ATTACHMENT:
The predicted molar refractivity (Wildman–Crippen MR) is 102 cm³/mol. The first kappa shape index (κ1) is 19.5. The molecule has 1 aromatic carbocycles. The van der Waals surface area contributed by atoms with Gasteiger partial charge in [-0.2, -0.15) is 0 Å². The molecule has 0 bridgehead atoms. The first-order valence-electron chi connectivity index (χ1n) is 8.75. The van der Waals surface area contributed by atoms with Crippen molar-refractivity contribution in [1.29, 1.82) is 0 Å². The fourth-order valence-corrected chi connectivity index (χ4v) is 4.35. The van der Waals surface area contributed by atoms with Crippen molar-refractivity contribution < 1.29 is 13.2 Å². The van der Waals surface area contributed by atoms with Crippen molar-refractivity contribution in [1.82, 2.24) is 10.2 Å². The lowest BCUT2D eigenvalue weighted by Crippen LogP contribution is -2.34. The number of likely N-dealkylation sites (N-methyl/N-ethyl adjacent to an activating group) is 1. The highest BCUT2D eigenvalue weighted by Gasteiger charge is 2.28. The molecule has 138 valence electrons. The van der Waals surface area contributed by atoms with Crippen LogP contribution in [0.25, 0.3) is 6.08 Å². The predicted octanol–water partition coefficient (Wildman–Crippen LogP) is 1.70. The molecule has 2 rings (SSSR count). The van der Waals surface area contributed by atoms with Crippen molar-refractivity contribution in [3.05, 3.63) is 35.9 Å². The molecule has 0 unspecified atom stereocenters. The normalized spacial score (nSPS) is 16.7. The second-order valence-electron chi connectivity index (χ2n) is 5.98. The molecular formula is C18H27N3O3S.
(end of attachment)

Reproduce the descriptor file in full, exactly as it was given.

The predicted molar refractivity (Wildman–Crippen MR) is 102 cm³/mol. The first kappa shape index (κ1) is 19.5. The molecule has 1 aromatic carbocycles. The van der Waals surface area contributed by atoms with Gasteiger partial charge in [-0.2, -0.15) is 0 Å². The molecule has 0 bridgehead atoms. The first-order valence-electron chi connectivity index (χ1n) is 8.75. The van der Waals surface area contributed by atoms with Crippen molar-refractivity contribution in [1.29, 1.82) is 0 Å². The fourth-order valence-corrected chi connectivity index (χ4v) is 4.35. The van der Waals surface area contributed by atoms with Crippen molar-refractivity contribution < 1.29 is 13.2 Å². The van der Waals surface area contributed by atoms with Crippen molar-refractivity contribution in [1.82, 2.24) is 10.2 Å². The lowest BCUT2D eigenvalue weighted by Crippen LogP contribution is -2.34. The number of likely N-dealkylation sites (N-methyl/N-ethyl adjacent to an activating group) is 1. The highest BCUT2D eigenvalue weighted by Gasteiger charge is 2.28. The molecule has 138 valence electrons. The van der Waals surface area contributed by atoms with Crippen LogP contribution in [0.25, 0.3) is 6.08 Å². The predicted octanol–water partition coefficient (Wildman–Crippen LogP) is 1.70. The molecule has 2 rings (SSSR count). The van der Waals surface area contributed by atoms with Crippen molar-refractivity contribution in [3.05, 3.63) is 35.9 Å². The molecule has 0 unspecified atom stereocenters. The normalized spacial score (nSPS) is 16.7. The second-order valence-electron chi connectivity index (χ2n) is 5.98. The molecular formula is C18H27N3O3S.